To see this, let $\vec{x} = (x_0,\dots,x_4) \in P_{\vec{\gamma}}$, then $\vec{x}-\vec{\gamma} \in W_1$, but then there is a vector $\vec{y} \in \mathbb{R}^2$ such that
$x_j – \gamma_j = \vec{y}.\vec{v}_j \quad \forall~0 \leq j \leq 4$
But then, with $k_j=\lceil \vec{y}.\vec{v}_j + \gamma_j \rceil$ we have that $\vec{x} \in H_{\vec{k}}$ and we note that $V(\vec{y}) = \sum_{i=0}^4 k_i \vec{v}_i$ is a vetex of the Rhombic tiling associated to the regular pentagrid parameters $\vec{\gamma}=(\gamma_0,\dots,\gamma_4)$.

Here we used regularity of the pentagrid in order to have that $k_j=\vec{y}.\vec{v}_j + \gamma_j$ can happen for at most two $j$’s, so we can manage to vary $\vec{y}$ a little in order to have $\vec{x}$ in the open hypercube.

Here’s what we did so far: we have identified $D_5$ as a group of rotations in $\mathbb{R}^5$, preserving the hypercube-lattice $\mathbb{Z}^5$ in $\mathbb{R}^5$. If the $2$-plane $P_{\vec{\gamma}}$ is left stable under these rotations, then because rotations preserve distances, also the subset of lattice-points
$S_{\vec{\gamma}} = \{ (k_0,\dots,k_4)~|~H_{\vec{k}} \cap P_{\vec{\gamma}} \not= \emptyset \} \subset \mathbb{Z}^5$
is left stable under the $D_5$-action. But, because the map
$(k_0,\dots,k_4) \mapsto \sum_{i=0}^4 k_i (c_i,s_i)$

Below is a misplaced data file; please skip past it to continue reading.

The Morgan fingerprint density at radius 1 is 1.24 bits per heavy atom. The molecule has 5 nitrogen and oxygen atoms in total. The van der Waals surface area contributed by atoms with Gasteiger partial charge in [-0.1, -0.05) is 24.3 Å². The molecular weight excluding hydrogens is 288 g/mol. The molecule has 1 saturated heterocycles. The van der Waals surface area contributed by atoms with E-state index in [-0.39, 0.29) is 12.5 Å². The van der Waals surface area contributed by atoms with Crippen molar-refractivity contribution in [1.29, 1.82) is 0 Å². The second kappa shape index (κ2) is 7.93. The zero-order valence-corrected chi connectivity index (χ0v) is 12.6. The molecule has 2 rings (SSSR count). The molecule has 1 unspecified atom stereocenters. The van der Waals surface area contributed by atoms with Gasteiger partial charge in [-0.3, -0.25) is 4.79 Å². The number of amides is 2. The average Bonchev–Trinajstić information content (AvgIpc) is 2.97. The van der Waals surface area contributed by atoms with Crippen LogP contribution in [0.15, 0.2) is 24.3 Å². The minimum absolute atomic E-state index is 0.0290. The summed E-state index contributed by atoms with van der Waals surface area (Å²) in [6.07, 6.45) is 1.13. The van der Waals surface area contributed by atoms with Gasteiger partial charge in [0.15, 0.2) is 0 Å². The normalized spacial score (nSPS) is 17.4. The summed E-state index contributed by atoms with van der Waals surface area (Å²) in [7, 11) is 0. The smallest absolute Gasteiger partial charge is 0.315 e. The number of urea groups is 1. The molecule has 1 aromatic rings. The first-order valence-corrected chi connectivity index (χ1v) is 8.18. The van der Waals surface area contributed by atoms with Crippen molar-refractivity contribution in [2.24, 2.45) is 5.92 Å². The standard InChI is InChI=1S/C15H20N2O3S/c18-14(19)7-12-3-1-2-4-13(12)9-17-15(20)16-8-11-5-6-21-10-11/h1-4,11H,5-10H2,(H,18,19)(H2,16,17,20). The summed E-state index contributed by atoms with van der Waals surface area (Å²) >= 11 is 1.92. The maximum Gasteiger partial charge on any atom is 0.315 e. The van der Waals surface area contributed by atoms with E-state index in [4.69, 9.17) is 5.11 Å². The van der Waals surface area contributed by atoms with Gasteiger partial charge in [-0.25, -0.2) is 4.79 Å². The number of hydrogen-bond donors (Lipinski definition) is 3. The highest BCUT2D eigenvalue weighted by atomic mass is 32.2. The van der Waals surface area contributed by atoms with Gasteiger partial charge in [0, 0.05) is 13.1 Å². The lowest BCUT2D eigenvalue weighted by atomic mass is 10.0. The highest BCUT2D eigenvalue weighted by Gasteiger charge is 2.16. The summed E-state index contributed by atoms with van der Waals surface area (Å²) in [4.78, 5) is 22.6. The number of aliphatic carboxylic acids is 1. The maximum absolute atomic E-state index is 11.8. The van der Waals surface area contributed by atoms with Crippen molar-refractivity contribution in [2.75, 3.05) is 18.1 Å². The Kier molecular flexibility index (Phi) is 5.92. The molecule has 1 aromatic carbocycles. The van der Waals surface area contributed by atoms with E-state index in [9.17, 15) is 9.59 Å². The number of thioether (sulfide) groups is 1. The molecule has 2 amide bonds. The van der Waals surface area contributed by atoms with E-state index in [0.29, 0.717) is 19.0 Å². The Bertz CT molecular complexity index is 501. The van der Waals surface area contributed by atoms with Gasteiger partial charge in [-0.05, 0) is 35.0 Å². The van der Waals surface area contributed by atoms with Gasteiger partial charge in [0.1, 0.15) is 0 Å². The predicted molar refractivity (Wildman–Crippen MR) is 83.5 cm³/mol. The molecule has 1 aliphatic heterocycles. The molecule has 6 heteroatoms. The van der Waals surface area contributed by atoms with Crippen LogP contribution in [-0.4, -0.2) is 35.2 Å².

is the $D_5$-projection map $\pi : A \rightarrow W_1$, the vertices of the associated Rhombic tiling must be stable under the $D_5$-action on $W_1$, meaning that the Rhombic tiling should have a global $D_5$-symmetry.

Sadly, the only plane $P_{\vec{\gamma}}$ left stable under all rotations of $D_5$ is when $\vec{\gamma} = \vec{0}$, which is an exceptionally singular pentagrid. If we project this situation we do indeed get an image with global $D_5$-symmetry but it is not a Rhombic tiling. What’s going on?

Because this post is already dragging on for far too long (TL;DR), we’ll save the investigation of projections of singular pentagrids, how they differ from the regular situation, and how they determine multiple Rhombic tilings, for another time.

This semester I’m teaching a first course in representation theory. On campus, IRL! It’s a bit strange, using a big lecture room for a handful of students, everyone wearing masks, keeping distances, etc. So far, this is their only course on campus, so it has primarily a social function. The breaks in between are infinitely more important than the lectures themselves. I’d guess breaks take up more than one third of the four hours scheduled.

At first, I hoped to make groups and their representations relevant by connecting to the crisis at hand, whence the the symmetries of Covid-19 post, and the Geometry of Viruses series of posts.

Not a great idea. I guess most of us are by now over-saturated with Corona-related news, and if students are allowed to come to campus just one afternoon per week, the last thing they want to hear about is, right, Covid.

So I need to change tactics. By now we’ve reached the computation of character tables, and googling around I found this MathOverflow-topic: Fun applications of representations of finite groups.